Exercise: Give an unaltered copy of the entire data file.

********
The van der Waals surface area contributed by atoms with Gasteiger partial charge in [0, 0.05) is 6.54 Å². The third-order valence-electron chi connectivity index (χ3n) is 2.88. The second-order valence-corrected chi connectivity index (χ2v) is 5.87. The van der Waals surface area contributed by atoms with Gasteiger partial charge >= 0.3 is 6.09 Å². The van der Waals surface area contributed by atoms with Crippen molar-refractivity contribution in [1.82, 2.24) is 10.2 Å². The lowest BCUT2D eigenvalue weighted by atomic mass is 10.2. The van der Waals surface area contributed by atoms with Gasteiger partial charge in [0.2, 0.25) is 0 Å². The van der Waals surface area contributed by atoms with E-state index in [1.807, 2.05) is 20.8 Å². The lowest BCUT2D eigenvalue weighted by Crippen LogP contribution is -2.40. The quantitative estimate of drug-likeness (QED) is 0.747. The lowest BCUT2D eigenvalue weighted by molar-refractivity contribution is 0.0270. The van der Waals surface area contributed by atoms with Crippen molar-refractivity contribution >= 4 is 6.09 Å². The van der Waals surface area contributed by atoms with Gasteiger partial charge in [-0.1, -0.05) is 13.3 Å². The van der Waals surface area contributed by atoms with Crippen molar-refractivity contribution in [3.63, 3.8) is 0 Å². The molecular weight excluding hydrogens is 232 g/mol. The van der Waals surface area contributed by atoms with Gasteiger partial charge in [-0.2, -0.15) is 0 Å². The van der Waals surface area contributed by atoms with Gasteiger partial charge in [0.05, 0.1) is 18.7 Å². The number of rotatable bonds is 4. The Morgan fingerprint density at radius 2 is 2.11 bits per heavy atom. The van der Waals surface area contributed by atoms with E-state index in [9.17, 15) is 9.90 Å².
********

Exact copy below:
The van der Waals surface area contributed by atoms with Gasteiger partial charge in [0, 0.05) is 6.54 Å². The third-order valence-electron chi connectivity index (χ3n) is 2.88. The second-order valence-corrected chi connectivity index (χ2v) is 5.87. The van der Waals surface area contributed by atoms with Gasteiger partial charge >= 0.3 is 6.09 Å². The van der Waals surface area contributed by atoms with Crippen molar-refractivity contribution in [1.82, 2.24) is 10.2 Å². The lowest BCUT2D eigenvalue weighted by atomic mass is 10.2. The van der Waals surface area contributed by atoms with Gasteiger partial charge in [0.2, 0.25) is 0 Å². The van der Waals surface area contributed by atoms with E-state index in [1.807, 2.05) is 20.8 Å². The lowest BCUT2D eigenvalue weighted by Crippen LogP contribution is -2.40. The quantitative estimate of drug-likeness (QED) is 0.747. The lowest BCUT2D eigenvalue weighted by molar-refractivity contribution is 0.0270. The van der Waals surface area contributed by atoms with Crippen molar-refractivity contribution >= 4 is 6.09 Å². The van der Waals surface area contributed by atoms with Gasteiger partial charge in [-0.1, -0.05) is 13.3 Å². The van der Waals surface area contributed by atoms with Crippen molar-refractivity contribution in [3.63, 3.8) is 0 Å². The molecular weight excluding hydrogens is 232 g/mol. The van der Waals surface area contributed by atoms with Gasteiger partial charge in [-0.2, -0.15) is 0 Å². The van der Waals surface area contributed by atoms with Gasteiger partial charge in [0.05, 0.1) is 18.7 Å². The number of rotatable bonds is 4. The Morgan fingerprint density at radius 2 is 2.11 bits per heavy atom. The van der Waals surface area contributed by atoms with E-state index in [9.17, 15) is 9.90 Å².